You are here

ATTORNEY GENERAL AND DISTRICT ATTORNEY ANNOUNCE CONVICTION FOR HAZARDOUS WASTE VIOLATIONS IN COWETA COUNTY

PRESS ADVISORY

ATTORNEY GENERAL AND DISTRICT ATTORNEY ANNOUNCE CONVICTION FOR HAZARDOUS WASTE VIOLATIONS IN COWETA COUNTY

January 13, 1998

Attorney General Thurbert E. Baker and Peter Skandalakis, District Attorney for the Coweta Judicial Circuit, jointly announced that Darryl Parker today entered a plea of guilty to an indictment charging him with three felony counts of violating state hazardous waste laws. Mr. Parker pleaded guilty to storing over 1,000 drums of ignitable and toxic hazardous waste in a warehouse he had leased in Senoia, Georgia. Mr. Parker subsequently abandoned the waste. In a negotiated plea, Chief Judge William F. Lee, Jr., Coweta Superior Court, sentenced Mr. Parker to three years to serve one year in prison on each count. The counts will run concurrently. Mr. Parker was further ordered to pay restitution in the amount of $2,250.00 to Mr. Paul McKnight, the owner of the warehouse where the drums were stored, and to cooperate fully with state and federal authorities. The U.S. Environmental Protection Agency (EPA) has secured the 1,000 drums so that they no longer present an immediate danger and is arranging for their proper disposal. The investigation of this case involved the State Environmental Protection Division (EPD) and the federal EPA’s Criminal Investigative Division. The case was prosecuted by Assistant Attorney General Lee Ann de Grazia, who was appointed special prosecutor by District Attorney Peter Skandalakis.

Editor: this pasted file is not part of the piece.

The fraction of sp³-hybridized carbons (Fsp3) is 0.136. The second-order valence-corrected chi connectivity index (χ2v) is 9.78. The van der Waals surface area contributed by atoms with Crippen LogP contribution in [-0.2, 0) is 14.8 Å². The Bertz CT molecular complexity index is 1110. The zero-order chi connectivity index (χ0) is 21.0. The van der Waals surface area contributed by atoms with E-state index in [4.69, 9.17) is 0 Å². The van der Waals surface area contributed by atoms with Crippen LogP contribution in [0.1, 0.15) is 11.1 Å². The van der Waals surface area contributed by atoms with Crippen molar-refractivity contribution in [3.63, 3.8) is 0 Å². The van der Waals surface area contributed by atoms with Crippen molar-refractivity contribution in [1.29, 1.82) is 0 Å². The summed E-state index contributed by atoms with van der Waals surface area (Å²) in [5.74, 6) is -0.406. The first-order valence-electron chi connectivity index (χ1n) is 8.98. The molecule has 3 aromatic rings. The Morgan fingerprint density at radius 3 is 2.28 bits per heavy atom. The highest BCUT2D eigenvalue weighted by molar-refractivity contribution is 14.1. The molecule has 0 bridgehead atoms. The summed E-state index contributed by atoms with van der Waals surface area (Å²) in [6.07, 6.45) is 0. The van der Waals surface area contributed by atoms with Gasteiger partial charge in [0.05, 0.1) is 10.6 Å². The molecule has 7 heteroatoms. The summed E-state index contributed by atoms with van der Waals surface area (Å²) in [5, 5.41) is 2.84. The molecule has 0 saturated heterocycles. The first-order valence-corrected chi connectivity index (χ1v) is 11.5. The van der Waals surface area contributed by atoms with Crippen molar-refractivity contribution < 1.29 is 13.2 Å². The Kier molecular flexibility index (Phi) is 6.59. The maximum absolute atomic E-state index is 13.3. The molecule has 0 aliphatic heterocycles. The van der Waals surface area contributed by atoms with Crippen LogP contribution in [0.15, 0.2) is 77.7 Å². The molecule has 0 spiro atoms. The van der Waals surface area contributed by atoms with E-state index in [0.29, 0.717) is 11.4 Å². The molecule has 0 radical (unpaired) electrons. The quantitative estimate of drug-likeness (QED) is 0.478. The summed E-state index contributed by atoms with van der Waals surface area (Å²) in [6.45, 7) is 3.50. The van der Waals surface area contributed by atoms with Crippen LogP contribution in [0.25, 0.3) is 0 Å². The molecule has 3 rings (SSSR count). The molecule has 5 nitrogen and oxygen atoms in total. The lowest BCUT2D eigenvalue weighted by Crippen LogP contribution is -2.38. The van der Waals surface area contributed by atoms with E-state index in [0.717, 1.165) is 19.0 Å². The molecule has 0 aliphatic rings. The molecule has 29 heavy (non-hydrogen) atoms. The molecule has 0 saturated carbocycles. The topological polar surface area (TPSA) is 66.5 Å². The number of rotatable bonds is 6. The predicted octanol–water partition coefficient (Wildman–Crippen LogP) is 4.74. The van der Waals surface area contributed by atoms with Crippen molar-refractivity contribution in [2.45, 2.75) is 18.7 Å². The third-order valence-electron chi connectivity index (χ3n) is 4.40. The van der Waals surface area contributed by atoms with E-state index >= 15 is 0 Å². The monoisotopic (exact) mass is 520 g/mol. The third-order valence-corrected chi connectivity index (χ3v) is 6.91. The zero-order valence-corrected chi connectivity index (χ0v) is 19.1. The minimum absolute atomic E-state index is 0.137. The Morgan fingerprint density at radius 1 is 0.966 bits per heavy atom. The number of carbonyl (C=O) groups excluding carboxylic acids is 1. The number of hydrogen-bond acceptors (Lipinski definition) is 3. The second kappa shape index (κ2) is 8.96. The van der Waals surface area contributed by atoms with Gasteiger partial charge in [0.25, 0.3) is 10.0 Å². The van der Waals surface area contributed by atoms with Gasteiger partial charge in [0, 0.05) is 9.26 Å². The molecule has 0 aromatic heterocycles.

District Attorney Skandalakis said: "This case sends a message that those who would commit environmental crimes and jeopardize the health of all the citizens will be vigorously prosecuted." He added, "We will continue to prosecute environmental crimes to protect the peoples’ health in our district."

Georgia Attorney General Thurbert Baker said, "This is the first conviction for environmental crimes in the State of Georgia. We are pleased with the federal, state, and local cooperative efforts in obtaining this conviction. The message is clear: those who commit environmental crimes in Georgia will be prosecuted."